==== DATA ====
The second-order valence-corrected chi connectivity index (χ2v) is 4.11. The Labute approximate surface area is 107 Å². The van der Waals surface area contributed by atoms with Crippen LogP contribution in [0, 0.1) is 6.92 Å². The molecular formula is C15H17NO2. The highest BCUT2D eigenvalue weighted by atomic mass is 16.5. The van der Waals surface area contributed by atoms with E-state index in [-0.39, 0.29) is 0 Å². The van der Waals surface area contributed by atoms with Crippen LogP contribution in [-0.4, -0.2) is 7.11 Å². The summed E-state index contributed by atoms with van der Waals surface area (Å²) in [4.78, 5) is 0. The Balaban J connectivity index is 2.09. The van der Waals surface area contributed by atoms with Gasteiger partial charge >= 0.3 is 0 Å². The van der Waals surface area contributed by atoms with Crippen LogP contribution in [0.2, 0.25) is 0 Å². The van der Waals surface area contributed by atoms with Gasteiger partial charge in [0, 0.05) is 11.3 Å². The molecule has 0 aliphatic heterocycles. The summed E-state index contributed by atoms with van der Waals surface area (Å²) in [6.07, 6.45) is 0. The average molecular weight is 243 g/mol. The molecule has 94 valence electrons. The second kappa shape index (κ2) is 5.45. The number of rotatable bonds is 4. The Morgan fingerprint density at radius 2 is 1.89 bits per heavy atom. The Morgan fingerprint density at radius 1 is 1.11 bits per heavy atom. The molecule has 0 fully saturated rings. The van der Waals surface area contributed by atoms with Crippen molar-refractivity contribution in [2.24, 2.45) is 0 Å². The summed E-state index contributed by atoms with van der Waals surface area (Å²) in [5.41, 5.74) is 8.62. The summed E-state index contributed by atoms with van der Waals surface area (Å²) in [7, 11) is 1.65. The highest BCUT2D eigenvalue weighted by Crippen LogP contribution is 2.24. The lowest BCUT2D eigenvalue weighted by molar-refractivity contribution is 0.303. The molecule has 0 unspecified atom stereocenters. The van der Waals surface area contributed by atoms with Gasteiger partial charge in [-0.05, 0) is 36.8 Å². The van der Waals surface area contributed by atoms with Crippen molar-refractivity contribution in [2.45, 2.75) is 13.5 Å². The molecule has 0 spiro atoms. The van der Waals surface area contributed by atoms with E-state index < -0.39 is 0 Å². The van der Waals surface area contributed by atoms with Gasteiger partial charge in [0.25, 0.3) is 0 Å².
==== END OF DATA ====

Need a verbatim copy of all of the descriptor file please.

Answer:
The second-order valence-corrected chi connectivity index (χ2v) is 4.11. The Labute approximate surface area is 107 Å². The van der Waals surface area contributed by atoms with Crippen LogP contribution in [0, 0.1) is 6.92 Å². The molecular formula is C15H17NO2. The highest BCUT2D eigenvalue weighted by atomic mass is 16.5. The van der Waals surface area contributed by atoms with E-state index in [-0.39, 0.29) is 0 Å². The van der Waals surface area contributed by atoms with Crippen LogP contribution in [-0.4, -0.2) is 7.11 Å². The summed E-state index contributed by atoms with van der Waals surface area (Å²) in [4.78, 5) is 0. The Balaban J connectivity index is 2.09. The van der Waals surface area contributed by atoms with Gasteiger partial charge >= 0.3 is 0 Å². The van der Waals surface area contributed by atoms with Crippen LogP contribution in [0.2, 0.25) is 0 Å². The van der Waals surface area contributed by atoms with Gasteiger partial charge in [0, 0.05) is 11.3 Å². The molecule has 0 aliphatic heterocycles. The summed E-state index contributed by atoms with van der Waals surface area (Å²) in [6.07, 6.45) is 0. The average molecular weight is 243 g/mol. The molecule has 94 valence electrons. The second kappa shape index (κ2) is 5.45. The number of rotatable bonds is 4. The Morgan fingerprint density at radius 2 is 1.89 bits per heavy atom. The Morgan fingerprint density at radius 1 is 1.11 bits per heavy atom. The molecule has 0 fully saturated rings. The van der Waals surface area contributed by atoms with Crippen molar-refractivity contribution in [2.24, 2.45) is 0 Å². The summed E-state index contributed by atoms with van der Waals surface area (Å²) in [5.41, 5.74) is 8.62. The summed E-state index contributed by atoms with van der Waals surface area (Å²) in [7, 11) is 1.65. The highest BCUT2D eigenvalue weighted by Crippen LogP contribution is 2.24. The lowest BCUT2D eigenvalue weighted by molar-refractivity contribution is 0.303. The molecule has 0 unspecified atom stereocenters. The van der Waals surface area contributed by atoms with Gasteiger partial charge in [-0.05, 0) is 36.8 Å². The van der Waals surface area contributed by atoms with Crippen molar-refractivity contribution in [2.45, 2.75) is 13.5 Å². The molecule has 0 spiro atoms. The van der Waals surface area contributed by atoms with E-state index < -0.39 is 0 Å². The van der Waals surface area contributed by atoms with Gasteiger partial charge in [0.25, 0.3) is 0 Å².